Click on a puzzle for its solution.

Start with a half cup of tea and a half cup of coffee. Take one tablespoon of the tea and mix it in with the coffee. Take one tablespoon of this mixture and mix it back in with the tea. Which of the two cups contains more of its original contents?

Extend the sequences:

- 0, 1, 2, 720!, ... (and yes, 720! means 720 factorial)
- 1, 3, 7, 12, 18, 26, 35, 45, 56, 69, 83, ...
- 1, 2, 4, 8, 16, 77, 145, 668, 1345, 6677, 13444, 55778, ... (R.A.T.S. sequence)

A domino is exactly the same size as two squares of a standard 8x8 chessboard. 32 dominoes can be arranged to tile the chessboard with no gaps or overlaps. If two diagonally opposite corner squares are removed, is it possible to tile the remaining 62 squares with 31 dominoes?

You are in prison with 1000 black balls, 1000 white balls and two large baskets. You must put all the balls in the baskets before next morning, when you will be brought grovelling before the king and the baskets placed next to him. He will first choose a basket at random, and then put in his hand and choose a ball at random. If it's white then you walk free, and if it's black then... gulp. How should you distribute the balls between the two baskets? (Oh, and if the king chooses an empty basket: it's the chop.)

Given the set X = {8462, 75693, 51089, 19293, 5664, 9826, 20781, 22195, 119392, 10352, 19987, 26532, 1662, 1894, 19556, 8325, 99810, 20029, 11828, 87206}, you must show that there exist at least two disjoint subsets of X having the same sum of elements. The solution does not involve exhibiting the sets. (Note that "disjoint" means that the two sets do not have any elements in common.)

Mr. S. and Mr. P. are both perfect logicians, being able to correctly deduce any truth from any set of axioms. Someone thinks of two numbers between 2 and 500 inclusive. He then adds them up and whispers the sum to Mr. Sum. He also multiplies them together and whispers the product to Mr. Product. The following conversation then ensues.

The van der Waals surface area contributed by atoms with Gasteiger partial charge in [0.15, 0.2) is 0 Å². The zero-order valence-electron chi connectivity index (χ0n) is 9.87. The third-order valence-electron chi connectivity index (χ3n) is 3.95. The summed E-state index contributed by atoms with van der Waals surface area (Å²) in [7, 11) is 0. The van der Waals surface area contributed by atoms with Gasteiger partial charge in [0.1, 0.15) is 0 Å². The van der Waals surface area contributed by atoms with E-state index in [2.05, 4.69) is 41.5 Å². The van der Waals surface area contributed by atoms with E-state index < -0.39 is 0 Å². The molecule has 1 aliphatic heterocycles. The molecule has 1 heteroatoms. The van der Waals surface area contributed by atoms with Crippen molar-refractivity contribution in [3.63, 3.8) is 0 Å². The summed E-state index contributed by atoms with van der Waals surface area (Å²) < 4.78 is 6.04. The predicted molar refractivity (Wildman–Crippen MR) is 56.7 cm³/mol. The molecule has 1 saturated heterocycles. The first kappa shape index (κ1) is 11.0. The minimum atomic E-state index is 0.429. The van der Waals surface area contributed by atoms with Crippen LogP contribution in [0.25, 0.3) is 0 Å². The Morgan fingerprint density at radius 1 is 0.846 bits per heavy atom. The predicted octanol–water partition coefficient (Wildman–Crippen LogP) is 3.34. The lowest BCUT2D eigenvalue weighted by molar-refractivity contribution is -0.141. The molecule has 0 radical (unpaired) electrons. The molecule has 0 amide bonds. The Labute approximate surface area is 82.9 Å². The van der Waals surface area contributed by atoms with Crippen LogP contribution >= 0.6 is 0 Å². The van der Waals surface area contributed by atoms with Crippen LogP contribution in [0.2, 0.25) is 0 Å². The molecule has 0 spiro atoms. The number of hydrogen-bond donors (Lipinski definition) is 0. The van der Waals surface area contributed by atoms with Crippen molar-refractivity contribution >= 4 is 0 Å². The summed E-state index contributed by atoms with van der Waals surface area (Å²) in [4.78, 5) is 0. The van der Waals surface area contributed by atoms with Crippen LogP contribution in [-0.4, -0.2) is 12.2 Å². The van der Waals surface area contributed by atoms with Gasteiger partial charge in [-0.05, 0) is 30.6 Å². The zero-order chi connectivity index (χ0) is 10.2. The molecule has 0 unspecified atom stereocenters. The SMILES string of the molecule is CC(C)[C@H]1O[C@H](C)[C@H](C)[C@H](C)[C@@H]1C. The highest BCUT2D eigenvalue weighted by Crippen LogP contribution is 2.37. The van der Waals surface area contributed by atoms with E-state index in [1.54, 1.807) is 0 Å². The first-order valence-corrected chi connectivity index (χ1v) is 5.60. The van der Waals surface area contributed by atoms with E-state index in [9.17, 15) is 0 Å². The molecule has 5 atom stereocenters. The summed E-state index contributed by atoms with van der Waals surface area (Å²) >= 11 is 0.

- Mr Product: I don't know what the two original numbers were.
- Mr Sum: I already knew that you didn't know.
- Mr Product: Well now I know.
- Mr Sum: Aha! So do I.

What were the original two numbers?

There is a road which forks. One path leads to heaven and the other to hell. At the junction there are two oracles who will answer any yes/no questions they are asked. One of them always tells the truth, and the other always lies. You do not know which is which. To discover which path leads to heaven, you are allowed to ask one yes/no question to one oracle.

At another fork there are three oracles, one of them always tells the truth, another of them always lies and the third tells the truth or lies purely at random. To discover the path to heaven you can now ask two yes/no questions (not necessarily to the same oracle).

You're on a gameshow, and there are three doors, only one of which contains a prize. As happens every week, you initially choose one door, then the gameshow host opens a different door to show that the prize was not behind that one. Finally you have the option of keeping your door or changing to the other closed door. Should you change?

*A
selection of mathematical puzzles
chosen by
Joe Leslie-Hurd.*